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Ripple Glide Direction Discrimination and Its Relationship to Frequency Selectivity Estimated Using Notched Noise

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Experiment 1 evaluated a test of spectral resolution, denoted STRtdir, which estimates the highest ripple density at which stimuli with upward- and downward-gliding spectral ripples can be discriminated. The test was intended to avoid the confounding cues that can occur for other tests using similar stimuli. Mean thresholds for seventeen normal-hearing participants were similar to those obtained by Narne et al. [1] for the discrimination of static spectral ripples and for the discrimination of dynamic spectral ripples with the spectral edges masked by noise. Experiment 2 assessed whether performance on the STRtdir depended on "local" or "global" frequency selectivity. Participants with both normal and impaired hearing were tested using the STRtdir, and their auditory filter shapes were estimated using the notched-noise method for centre frequencies of 0.5, 1, 2, and 4 kHz. The individual STRtdir thresholds were predicted more accurately using a "local" excitation-pattern model, based on the assumption that the threshold is reached when the peak-to-valley ratio (PVR) in the excitation pattern in any one-octave wide frequency region reaches a criterion value, than by a "global" model based on the assumption that threshold is determined by the average PVR across the whole excitation pattern.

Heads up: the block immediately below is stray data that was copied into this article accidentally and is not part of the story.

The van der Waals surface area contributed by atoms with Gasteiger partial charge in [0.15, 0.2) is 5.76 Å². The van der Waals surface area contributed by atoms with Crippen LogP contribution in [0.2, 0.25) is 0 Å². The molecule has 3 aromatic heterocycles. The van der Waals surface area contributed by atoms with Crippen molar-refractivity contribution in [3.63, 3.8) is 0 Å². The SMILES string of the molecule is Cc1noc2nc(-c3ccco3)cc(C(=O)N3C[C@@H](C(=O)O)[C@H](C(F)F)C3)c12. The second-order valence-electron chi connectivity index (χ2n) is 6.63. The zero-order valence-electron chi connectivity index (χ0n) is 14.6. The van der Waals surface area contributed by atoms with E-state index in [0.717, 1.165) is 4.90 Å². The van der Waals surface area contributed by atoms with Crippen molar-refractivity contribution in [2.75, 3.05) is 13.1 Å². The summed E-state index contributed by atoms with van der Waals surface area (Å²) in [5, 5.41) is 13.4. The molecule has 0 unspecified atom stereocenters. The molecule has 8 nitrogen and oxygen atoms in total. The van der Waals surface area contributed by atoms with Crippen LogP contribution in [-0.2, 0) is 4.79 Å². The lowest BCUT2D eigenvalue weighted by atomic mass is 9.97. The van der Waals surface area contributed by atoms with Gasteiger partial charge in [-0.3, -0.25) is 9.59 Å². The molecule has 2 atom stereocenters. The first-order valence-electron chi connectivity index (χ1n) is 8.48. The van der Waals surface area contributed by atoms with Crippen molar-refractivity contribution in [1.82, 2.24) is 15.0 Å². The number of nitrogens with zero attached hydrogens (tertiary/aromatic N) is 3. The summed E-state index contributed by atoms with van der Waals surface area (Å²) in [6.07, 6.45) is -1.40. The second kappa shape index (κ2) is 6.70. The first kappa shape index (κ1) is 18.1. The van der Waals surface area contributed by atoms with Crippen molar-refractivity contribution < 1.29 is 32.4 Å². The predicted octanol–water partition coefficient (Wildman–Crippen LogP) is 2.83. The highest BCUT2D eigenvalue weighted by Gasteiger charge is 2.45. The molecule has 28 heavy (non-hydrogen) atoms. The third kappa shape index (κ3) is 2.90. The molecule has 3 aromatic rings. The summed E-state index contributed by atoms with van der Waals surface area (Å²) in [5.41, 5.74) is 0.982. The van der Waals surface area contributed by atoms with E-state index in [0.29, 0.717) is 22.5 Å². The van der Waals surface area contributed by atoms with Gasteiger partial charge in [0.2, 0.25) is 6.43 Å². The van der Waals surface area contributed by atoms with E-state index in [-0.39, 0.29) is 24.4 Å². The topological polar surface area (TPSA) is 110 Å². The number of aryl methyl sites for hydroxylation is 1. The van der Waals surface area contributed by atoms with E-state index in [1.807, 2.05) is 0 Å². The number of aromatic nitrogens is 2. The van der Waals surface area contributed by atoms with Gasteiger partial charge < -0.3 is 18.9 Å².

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Document Type: Research Article

Publication date: November 1, 2018

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  • Acta Acustica united with Acustica, published together with the European Acoustics Association (EAA), is an international, peer-reviewed journal on acoustics. It publishes original articles on all subjects in the field of acoustics, such as general linear acoustics, nonlinear acoustics, macrosonics, flow acoustics, atmospheric sound, underwater sound, ultrasonics, physical acoustics, structural acoustics, noise control, active control, environmental noise, building acoustics, room acoustics, acoustic materials, acoustic signal processing, computational and numerical acoustics, hearing, audiology and psychoacoustics, speech, musical acoustics, electroacoustics, auditory quality of systems. It reports on original scientific research in acoustics and on engineering applications. The journal considers scientific papers, technical and applied papers, book reviews, short communications, doctoral thesis abstracts, etc. In irregular intervals also special issues and review articles are published.
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